WASHINGTON - The Senate's top Republican appeared Tuesday to quash new momentum behind a bill giving special counsels such as Robert Mueller III legal recourse if they are fired, telling Fox News that he would refuse to put it to a floor vote. "I'm the one who decides what we take to the floor. That is my responsibility as the majority leader. And we'll not be having this on the floor of the Senate," McConnell said Tuesday on Fox News.
Carl Kasell, a radio personality who brought gravitas and goofiness to the airwaves, first as a staid newsreader on NPR's "Morning Edition" and later as the comic foil and scorekeeper on the delightfully silly news quiz show "Wait Wait . . . Don't Tell Me!," died April 17 at an assisted-living center in Potomac, Maryland. He was 84. The cause was complications from Alzheimer's disease, said his wife, Mary Ann Foster.
One person was killed after an engine failed and forced a Southwest Airlines flight to make an emergency landing at Philadelphia International Airport on Tuesday, federal investigators said. Robert Sumwalt, chairman of the National Transportation Safety Board, said that at about 11:15 a.m., the Southwest flight suffered an "apparent in-flight engine failure of the left engine." Sumwalt, who confirmed one fatality, said NTSB will ship the engine offsite and deconstruct it to determine what went wrong.
WASHINGTON - A divided Supreme Court ruled Tuesday that part of a federal law used to deport noncitizens who commit felonies is unconstitutionally vague, with new Justice Neil Gorsuch joining the court's liberal members in striking the statute. The 5-to-4 decision could limit the government's ability to deport those with criminal records, something that President Donald Trump has identified as a priority.
PHILADELPHIA - Starbucks will close more than 8,000 U.S. stores for an afternoon next month to train employees after two black men were arrested while waiting at one of the coffee chain's Philadelphia stores last week. The "racial-bias education" training will occur on May 29 and be provided to nearly 175,000 employees, the company said in a statement Tuesday.
Dozens of people have been charged with distributing heroin and fentanyl in the takedown of a drug distribution network operating in West Virginia and Michigan, Justice Department officials said Tuesday. Attorney General Jeff Sessions announced that nearly 100 people have been targeted for arrest in the operation that dismantled the multistate "Peterson Drug Trafficking Organization." Law enforcement officials have seized enough fentanyl in the ongoing takedown to kill more than 250,000 people, he said.
Environmental Protection Agency Administrator Scott Pruitt upgraded his official car last year to a costlier, larger vehicle with bullet-resistant covers over bucket seats, according to federal records and interviews with current and former agency officials. Recent EPA administrators have traveled in a Chevrolet Tahoe, and agency officials had arranged for Pruitt to use the same vehicle when he joined the administration in February. But he switched to a larger, newer and more high-end Chevy Suburban last June.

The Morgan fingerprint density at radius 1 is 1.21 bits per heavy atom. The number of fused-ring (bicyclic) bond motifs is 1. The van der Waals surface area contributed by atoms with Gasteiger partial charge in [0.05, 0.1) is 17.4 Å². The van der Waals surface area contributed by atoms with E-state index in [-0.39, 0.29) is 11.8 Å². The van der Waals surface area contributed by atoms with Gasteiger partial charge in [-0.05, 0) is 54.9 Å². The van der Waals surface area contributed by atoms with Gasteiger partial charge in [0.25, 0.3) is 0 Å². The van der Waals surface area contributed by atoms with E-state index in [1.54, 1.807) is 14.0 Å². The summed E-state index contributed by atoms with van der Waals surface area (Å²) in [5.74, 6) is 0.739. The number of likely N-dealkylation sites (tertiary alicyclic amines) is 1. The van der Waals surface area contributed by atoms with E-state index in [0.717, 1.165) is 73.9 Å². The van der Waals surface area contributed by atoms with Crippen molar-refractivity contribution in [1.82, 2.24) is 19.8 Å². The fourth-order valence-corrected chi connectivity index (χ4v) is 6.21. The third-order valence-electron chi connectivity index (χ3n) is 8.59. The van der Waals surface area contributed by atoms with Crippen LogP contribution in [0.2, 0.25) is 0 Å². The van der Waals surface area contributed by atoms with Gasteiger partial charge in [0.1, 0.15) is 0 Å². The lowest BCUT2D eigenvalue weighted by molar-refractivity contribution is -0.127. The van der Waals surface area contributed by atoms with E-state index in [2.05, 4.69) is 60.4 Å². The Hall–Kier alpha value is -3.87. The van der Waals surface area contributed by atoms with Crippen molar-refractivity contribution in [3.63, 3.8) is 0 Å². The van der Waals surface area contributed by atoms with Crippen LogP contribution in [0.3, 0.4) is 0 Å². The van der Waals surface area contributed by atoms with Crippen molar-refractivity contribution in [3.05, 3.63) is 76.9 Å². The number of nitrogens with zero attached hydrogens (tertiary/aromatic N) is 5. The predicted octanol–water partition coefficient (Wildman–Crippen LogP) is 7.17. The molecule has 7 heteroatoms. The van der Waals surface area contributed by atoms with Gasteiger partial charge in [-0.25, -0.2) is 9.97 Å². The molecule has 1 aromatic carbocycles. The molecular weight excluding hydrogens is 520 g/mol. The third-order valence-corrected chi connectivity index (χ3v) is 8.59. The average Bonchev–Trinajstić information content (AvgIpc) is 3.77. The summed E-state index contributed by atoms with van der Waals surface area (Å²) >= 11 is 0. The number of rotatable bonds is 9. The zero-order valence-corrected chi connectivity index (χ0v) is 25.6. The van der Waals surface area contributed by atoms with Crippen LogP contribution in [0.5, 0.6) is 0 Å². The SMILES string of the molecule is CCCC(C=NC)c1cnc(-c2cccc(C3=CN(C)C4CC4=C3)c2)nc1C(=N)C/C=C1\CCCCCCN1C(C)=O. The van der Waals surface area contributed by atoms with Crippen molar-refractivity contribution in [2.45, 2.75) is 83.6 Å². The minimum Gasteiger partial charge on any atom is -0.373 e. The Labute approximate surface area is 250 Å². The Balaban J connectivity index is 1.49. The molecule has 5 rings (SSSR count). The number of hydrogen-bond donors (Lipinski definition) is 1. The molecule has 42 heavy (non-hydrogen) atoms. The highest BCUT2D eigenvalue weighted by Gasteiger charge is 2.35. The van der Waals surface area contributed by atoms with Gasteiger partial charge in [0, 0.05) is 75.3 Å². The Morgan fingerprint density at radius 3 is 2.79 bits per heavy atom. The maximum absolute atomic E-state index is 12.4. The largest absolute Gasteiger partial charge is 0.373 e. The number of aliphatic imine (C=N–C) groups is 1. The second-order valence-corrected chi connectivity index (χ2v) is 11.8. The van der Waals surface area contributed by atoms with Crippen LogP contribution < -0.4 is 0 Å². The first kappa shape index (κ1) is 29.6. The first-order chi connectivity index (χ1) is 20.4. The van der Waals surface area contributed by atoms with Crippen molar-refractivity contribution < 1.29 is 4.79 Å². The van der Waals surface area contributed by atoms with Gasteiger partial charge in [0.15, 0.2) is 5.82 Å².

The parents of two children killed at Sandy Hook elementary school in 2012 sued Alex Jones, the host of InfoWars, who had derided the shooting as fake and possibly staged by the government. Leonard Pozner and Veronique De La Rosa, parents of Noah Pozner, filed a lawsuit against Jones, InfoWars and Free Speech Systems. In 2017, InfoWars accused De La Rosa of being an actor, rather than the parent of a child killed in the Connecticut mass shooting, according to the complaint.
Rep. Charlie Dent, Pa., a frequent critic of President Donald Trump and a leader of the GOP's moderate bloc in the House, said Tuesday that he will resign from Congress within weeks. His decision could set up a costly special election if the Democratic governor of Pennsylvania orders one. Dent had already announced his retirement from Congress in September, citing personal reasons for the decision while also lamenting the marginalization of the "governing wing" of the Republican Party as the GOP has moved further to the right.
PHILADELPHIA - The chief executive of Starbucks has personally apologized to two black men who were arrested while waiting at one of the coffee chain's stores last week, an incident that triggered heated protests and calls for a boycott. Starbucks CEO Kevin Johnson apologized in a private meeting with the two men Monday, a company spokeswoman confirmed to The Washington Post. The spokeswoman, Jamie Riley, did not provide any additional details.